Supporting loved ones with macular disease
Receiving a diagnosis of age-related macular degeneration (AMD) can be challenging for both the individual affected and their loved ones.
Family members and friends play a vital role in helping patients navigate the journey ahead. At OcuPlan, we understand the importance of providing compassionate assistance and valuable information to those affected by AMD.
The first thing to know is that macular disease is common. The RNIB estimate that around 4 million people are living with signs of the condition, with an estimated 700,000 people experiencing sight loss from it. It typically affects people as they get older and causes loss of central vision. Many people who are living with dry AMD won’t experience sight loss, but between 10 and 15 per cent will progress from dry AMD to wet AMD which is much more sight threatening.
It is essential that people living with AMD and their loved ones know what to look out for and the signs of dry AMD progressing to wet as early intervention is paramount in preserving vision. While AMD doesn’t cause complete blindness, the loss of central vision can affect a person’s ability to carry out everyday activities such as reading, driving or seeing faces.
Damage from dry AMD can’t be reversed, but, if diagnosed earlier, there are things that can be done to help slow down the progression and reduce the risk of sight loss.
In this guide, we share practical tips and insights on how to support your loved ones throughout their macular disease journey, empowering them to lead fulfilling lives despite the challenges they may face.
Speak to them about their vision
If your loved one is complaining of sight loss or if they have just received a diagnosis for AMD, speak to them to gain an understanding of the level of sight loss they are experiencing. Ask them this question:
What can you see and not see?
Understanding the person’s sight loss can help when determining how much help they may need. Making simple changes to help everyday tasks such as home lighting, room layouts or buying low vision equipment may help them. Remember, any change has to suit the person with the condition, not what you feel is right.
To provide the best possible support, it is important to educate yourself about AMD.
Gain a solid understanding of the condition, the symptoms, available treatments, and potential impact on your loved one's daily life. By becoming well-informed, you can offer accurate information and dispel any misconceptions that may arise.
There is a wealth of information available through reputable sources, such as medical professionals, support groups and organisations such as the Macular Society.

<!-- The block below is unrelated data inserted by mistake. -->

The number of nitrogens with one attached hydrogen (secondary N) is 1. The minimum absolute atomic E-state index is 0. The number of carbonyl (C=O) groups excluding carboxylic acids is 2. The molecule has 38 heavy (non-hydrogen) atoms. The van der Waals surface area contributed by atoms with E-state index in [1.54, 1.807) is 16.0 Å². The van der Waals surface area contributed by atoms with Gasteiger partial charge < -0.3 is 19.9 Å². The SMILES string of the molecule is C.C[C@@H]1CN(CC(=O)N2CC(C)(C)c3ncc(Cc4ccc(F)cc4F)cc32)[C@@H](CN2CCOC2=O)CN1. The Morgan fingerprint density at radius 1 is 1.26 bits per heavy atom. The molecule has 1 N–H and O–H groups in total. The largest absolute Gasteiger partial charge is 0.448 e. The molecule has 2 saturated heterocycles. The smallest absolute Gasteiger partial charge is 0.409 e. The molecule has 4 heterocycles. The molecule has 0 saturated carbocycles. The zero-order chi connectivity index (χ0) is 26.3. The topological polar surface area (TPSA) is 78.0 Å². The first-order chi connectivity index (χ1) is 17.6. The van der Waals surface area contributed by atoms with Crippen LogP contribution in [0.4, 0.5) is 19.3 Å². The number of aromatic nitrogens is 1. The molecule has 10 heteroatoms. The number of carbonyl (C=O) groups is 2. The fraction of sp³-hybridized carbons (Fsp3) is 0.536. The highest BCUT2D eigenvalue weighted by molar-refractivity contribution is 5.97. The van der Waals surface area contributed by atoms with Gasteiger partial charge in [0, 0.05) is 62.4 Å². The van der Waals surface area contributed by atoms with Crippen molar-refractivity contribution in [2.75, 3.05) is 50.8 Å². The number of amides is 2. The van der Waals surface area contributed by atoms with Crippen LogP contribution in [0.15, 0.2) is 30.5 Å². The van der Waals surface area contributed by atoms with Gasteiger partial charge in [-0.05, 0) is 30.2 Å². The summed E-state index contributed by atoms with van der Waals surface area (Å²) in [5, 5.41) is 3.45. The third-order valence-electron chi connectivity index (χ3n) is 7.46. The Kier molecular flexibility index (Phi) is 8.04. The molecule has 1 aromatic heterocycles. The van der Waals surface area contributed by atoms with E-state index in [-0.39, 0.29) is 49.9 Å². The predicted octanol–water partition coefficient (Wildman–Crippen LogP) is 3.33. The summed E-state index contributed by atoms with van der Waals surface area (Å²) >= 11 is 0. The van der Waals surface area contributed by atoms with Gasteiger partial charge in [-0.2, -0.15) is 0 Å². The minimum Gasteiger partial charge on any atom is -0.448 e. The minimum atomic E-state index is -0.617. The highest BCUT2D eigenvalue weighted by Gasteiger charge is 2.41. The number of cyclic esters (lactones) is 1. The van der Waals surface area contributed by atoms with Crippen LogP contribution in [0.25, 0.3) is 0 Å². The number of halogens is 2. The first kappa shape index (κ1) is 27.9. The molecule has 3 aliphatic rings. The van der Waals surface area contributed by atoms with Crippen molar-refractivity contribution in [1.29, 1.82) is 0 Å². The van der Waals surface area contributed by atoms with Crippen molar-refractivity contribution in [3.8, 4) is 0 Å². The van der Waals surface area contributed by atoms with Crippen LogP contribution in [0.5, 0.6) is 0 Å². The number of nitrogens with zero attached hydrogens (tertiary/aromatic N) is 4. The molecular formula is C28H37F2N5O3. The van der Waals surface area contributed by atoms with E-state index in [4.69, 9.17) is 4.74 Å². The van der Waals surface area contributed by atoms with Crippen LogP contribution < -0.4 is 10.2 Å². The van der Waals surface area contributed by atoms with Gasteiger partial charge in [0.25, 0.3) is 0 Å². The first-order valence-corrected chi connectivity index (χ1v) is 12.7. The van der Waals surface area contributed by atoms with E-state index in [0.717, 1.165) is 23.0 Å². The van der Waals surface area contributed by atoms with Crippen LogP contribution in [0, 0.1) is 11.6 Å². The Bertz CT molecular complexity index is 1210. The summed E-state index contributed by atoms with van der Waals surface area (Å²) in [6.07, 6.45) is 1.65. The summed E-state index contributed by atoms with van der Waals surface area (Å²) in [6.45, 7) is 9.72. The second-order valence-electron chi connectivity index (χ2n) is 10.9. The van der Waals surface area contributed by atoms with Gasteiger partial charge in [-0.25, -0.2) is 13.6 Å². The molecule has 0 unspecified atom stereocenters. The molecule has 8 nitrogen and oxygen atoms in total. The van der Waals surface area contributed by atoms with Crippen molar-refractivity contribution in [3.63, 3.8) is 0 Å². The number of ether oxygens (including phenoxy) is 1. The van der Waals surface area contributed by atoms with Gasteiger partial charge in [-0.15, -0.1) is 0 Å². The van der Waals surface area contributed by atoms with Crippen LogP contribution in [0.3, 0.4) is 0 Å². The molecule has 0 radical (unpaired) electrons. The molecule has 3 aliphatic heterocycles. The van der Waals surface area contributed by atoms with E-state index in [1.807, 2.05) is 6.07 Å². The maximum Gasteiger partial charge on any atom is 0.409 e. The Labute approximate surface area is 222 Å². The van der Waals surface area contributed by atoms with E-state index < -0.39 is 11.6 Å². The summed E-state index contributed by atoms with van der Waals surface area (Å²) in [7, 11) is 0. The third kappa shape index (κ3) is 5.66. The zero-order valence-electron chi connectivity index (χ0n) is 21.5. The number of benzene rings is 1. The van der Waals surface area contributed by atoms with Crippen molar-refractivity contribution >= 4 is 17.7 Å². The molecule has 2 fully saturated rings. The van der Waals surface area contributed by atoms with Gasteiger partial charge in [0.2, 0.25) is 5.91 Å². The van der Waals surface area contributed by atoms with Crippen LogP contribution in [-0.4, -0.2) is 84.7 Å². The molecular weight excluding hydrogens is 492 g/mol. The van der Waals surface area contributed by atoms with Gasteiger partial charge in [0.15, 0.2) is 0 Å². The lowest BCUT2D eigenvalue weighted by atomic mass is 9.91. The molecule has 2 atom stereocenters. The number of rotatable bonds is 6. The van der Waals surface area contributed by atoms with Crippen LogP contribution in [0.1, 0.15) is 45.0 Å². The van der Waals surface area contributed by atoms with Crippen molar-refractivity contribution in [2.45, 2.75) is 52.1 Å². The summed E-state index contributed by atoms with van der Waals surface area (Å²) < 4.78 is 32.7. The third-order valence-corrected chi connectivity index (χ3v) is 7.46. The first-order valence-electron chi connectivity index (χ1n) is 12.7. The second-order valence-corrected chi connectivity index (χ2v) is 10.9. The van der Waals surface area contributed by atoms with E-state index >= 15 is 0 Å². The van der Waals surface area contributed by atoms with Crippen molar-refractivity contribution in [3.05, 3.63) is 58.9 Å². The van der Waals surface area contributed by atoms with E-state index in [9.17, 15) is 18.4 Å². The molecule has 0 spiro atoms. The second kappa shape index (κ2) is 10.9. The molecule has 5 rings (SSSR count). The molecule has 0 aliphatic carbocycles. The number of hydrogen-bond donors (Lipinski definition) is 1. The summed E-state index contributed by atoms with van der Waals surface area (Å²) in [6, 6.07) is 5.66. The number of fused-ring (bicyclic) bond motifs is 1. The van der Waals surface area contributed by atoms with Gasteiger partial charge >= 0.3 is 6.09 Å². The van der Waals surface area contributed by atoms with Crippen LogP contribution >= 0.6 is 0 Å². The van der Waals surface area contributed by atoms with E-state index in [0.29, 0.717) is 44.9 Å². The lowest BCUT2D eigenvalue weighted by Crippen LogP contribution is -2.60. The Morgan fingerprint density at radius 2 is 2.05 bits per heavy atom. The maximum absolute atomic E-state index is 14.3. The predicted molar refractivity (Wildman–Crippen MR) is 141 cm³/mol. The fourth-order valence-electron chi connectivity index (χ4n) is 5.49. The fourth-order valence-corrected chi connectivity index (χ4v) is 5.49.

OcuPlan also offers a free AMD sight support service. It was created to help people living with AMD to inform them on the condition and provide guidance and reassurance. When signing up you’ll receive a comprehensive guide on AMD, explaining what the condition is, causes, treatments, what signs to look out for and how to help preserve vision. You’ll also receive regular helpful guides and tips on living with AMD.
You can learn more here.
Maintaining open and honest communication is essential when supporting someone with macular disease.
Encourage your loved one to express their feelings, concerns, and frustrations. Listen attentively and validate their emotions, offering empathy and understanding. Be patient, as they may experience a range of emotions throughout their journey. Assure them that you are there to support them unconditionally.
A macular condition can bring practical, financial and emotional changes for those diagnosed, and for their family and friends.
The level of assistance required can vary depending on the degree of vision loss, including:
If your loved one requires practical assistance, we’d recommend the following things:
While it is important to offer assistance, it is equally crucial to encourage your loved one's independence. Collaborate on finding adaptive technologies or tools that can enhance their quality of life.
Encourage them to participate in hobbies and activities they enjoy, adapting them as necessary to accommodate their visual needs. By promoting independence, you empower your loved one to maintain a sense of control over their life, despite the challenges they face.
Supporting someone with macular disease can be emotionally challenging for you as well.
Connect with support groups or online communities to share experiences and gain insights from others in similar situations. There are some active Facebook groups and forums where people pose questions, share stories and ask for advice. The Macular Society run local support groups for people living with AMD and their family members. Consider counselling or therapy to address any emotional difficulties that may arise.
Remember to prioritise your own well-being and seek support when needed. Taking care of your own needs enables you to provide the best support possible for your loved one.
Supporting your loved ones with macular disease requires patience, understanding, and a commitment to their well-being. The new OcuPlan free service also aims to help people with macular disease access the professional guidance and reassurance they need through our ‘rapid advice line’ and ‘ask a consultant’ services. OcuPlan is here to provide expert help and support, patients and their loved ones can take steps to slow their condition’s progression, retain their independence and enjoy everyday life.
To learn more about the Free Service, visit ocuplan.co.uk/free service or call us on 0207 173 5200.